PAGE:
Posted By : manager

Posted : January 27, 2024

By Compatriot Michael Thomas

The USS Dai Ching, originally built in New York for the emperor of China, was purchased by the U.S. Navy in April 1863 and soon became a fixture in South Carolina’s coastal waters and rivers as part of the South Atlantic Blockading Fleet. She shelled Fort Sumter, Battery Wagner, and other Confederate positions in Charleston’s harbor in the summer of 1863. Armed with 2- 20 pounders and a 100-pounder, she had formidable firepower. However, her service ended on January 26th,1865 in perhaps the most shameful and dishonorable affair suffered by the U.S. Navy during the war.
The Navy, in support of General W.T. Sherman’s early advance into South Carolina, sent gunboats up the Ashepoo, Stono, North Edisto, and Combahee rivers to harass Confederate positions. Dai Ching sailed far up the Combahee escorted by the steamer tug Clover and, when within a mile of Tar Bluff, was caught by surprise when a battery of Confederate guns opened fire. Dai Ching’s captain immediately gave orders which would have placed the ship in a better position to exchange fire. However, moments later, he realized the pilot had deserted his post leaving the ship vulnerable to the winds and an ebb tide. Before the situation could be remedied, Dai Ching grounded hard.

Clover attempted to pull her away but the hawser broke. Instead of making another attempt to free Dai Ching, Clover simply sailed away. For about 7 hours, the Confederate guns said to be a pair of 7-inch Brooks Rifles and a smoothbore, played havoc on Dai Ching hitting her over 30 times. The ship was savaged by the hits and her 100-pounder was taken out of commission by a direct hit leaving her without a gun to return fire with. A boat with 5 men was sent downstream to gather assistance from other vessels several miles away but was captured by Confederate pickets. Dai Ching’s crew abandoned the ship and huddled in the marsh close to the hull for several hours until realizing help was not coming and then set the ship afire. With just one small boat available, most of the crew was forced to trudge over four miles through the marsh carrying several wounded sailors before being rescued. Union naval officers were aghast at the circumstances leading to the loss of Dai Ching. A major investigation leading to a court-martial was quickly conducted. The civilian pilot, “…a colored man who fled below into the fire room…” after the first shot, was specifically named for possible punishment as were two officers of the Clover. What actual punishment they might have received is not found but such gross dereliction of duty and obvious cowardice were charges that could not be easily excused or lightly punished.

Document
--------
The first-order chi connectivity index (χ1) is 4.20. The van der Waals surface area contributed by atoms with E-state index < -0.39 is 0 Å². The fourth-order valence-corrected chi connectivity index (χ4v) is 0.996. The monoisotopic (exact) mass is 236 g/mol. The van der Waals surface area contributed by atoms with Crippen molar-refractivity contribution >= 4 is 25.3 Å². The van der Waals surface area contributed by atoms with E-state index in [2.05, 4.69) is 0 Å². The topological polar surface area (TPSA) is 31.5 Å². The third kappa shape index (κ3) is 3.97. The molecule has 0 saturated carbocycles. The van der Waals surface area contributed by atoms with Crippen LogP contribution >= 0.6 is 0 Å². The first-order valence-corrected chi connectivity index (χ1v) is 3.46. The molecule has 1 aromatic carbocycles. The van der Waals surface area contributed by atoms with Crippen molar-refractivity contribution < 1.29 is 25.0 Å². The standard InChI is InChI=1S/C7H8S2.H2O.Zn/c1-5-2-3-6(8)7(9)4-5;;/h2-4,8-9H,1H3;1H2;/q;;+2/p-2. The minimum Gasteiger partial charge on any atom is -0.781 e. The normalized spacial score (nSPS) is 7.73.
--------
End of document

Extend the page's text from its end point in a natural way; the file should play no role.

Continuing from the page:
In addition to those captured, the Dai Ching reported nine men wounded. It was later found that Dai Ching had burned to the waterline. No Confederate report on this action is found and the unit manning the battery involved remains unidentified. Certainly, the men in gray performed well. 

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